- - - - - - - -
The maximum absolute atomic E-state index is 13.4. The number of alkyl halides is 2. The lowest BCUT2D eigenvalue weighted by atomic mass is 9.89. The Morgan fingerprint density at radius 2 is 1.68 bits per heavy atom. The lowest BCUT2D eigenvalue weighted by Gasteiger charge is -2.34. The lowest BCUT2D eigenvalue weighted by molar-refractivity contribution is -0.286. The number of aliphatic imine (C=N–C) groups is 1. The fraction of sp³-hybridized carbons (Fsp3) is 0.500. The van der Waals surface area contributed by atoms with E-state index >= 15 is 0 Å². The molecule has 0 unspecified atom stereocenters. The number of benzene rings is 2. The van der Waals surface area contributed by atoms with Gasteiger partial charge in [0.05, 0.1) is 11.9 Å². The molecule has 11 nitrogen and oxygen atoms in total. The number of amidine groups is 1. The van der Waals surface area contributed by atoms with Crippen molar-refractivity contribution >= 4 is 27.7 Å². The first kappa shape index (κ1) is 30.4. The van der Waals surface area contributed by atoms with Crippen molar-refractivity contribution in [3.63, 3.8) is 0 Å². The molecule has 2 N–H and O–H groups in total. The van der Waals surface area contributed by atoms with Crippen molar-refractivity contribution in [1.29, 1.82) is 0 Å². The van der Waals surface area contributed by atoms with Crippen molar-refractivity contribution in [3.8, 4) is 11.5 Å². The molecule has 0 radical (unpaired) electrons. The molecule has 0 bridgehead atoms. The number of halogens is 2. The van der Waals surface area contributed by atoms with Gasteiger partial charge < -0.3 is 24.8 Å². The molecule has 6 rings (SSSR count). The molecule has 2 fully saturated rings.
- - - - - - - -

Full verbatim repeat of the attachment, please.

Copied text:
The maximum absolute atomic E-state index is 13.4. The number of alkyl halides is 2. The lowest BCUT2D eigenvalue weighted by atomic mass is 9.89. The Morgan fingerprint density at radius 2 is 1.68 bits per heavy atom. The lowest BCUT2D eigenvalue weighted by Gasteiger charge is -2.34. The lowest BCUT2D eigenvalue weighted by molar-refractivity contribution is -0.286. The number of aliphatic imine (C=N–C) groups is 1. The fraction of sp³-hybridized carbons (Fsp3) is 0.500. The van der Waals surface area contributed by atoms with E-state index >= 15 is 0 Å². The molecule has 0 unspecified atom stereocenters. The number of benzene rings is 2. The van der Waals surface area contributed by atoms with Gasteiger partial charge in [0.05, 0.1) is 11.9 Å². The molecule has 11 nitrogen and oxygen atoms in total. The number of amidine groups is 1. The van der Waals surface area contributed by atoms with Crippen molar-refractivity contribution >= 4 is 27.7 Å². The first kappa shape index (κ1) is 30.4. The van der Waals surface area contributed by atoms with Crippen molar-refractivity contribution in [3.63, 3.8) is 0 Å². The molecule has 2 N–H and O–H groups in total. The van der Waals surface area contributed by atoms with Crippen molar-refractivity contribution in [1.29, 1.82) is 0 Å². The van der Waals surface area contributed by atoms with Crippen molar-refractivity contribution in [3.8, 4) is 11.5 Å². The molecule has 0 radical (unpaired) electrons. The molecule has 0 bridgehead atoms. The number of halogens is 2. The van der Waals surface area contributed by atoms with Gasteiger partial charge < -0.3 is 24.8 Å². The molecule has 6 rings (SSSR count). The molecule has 2 fully saturated rings.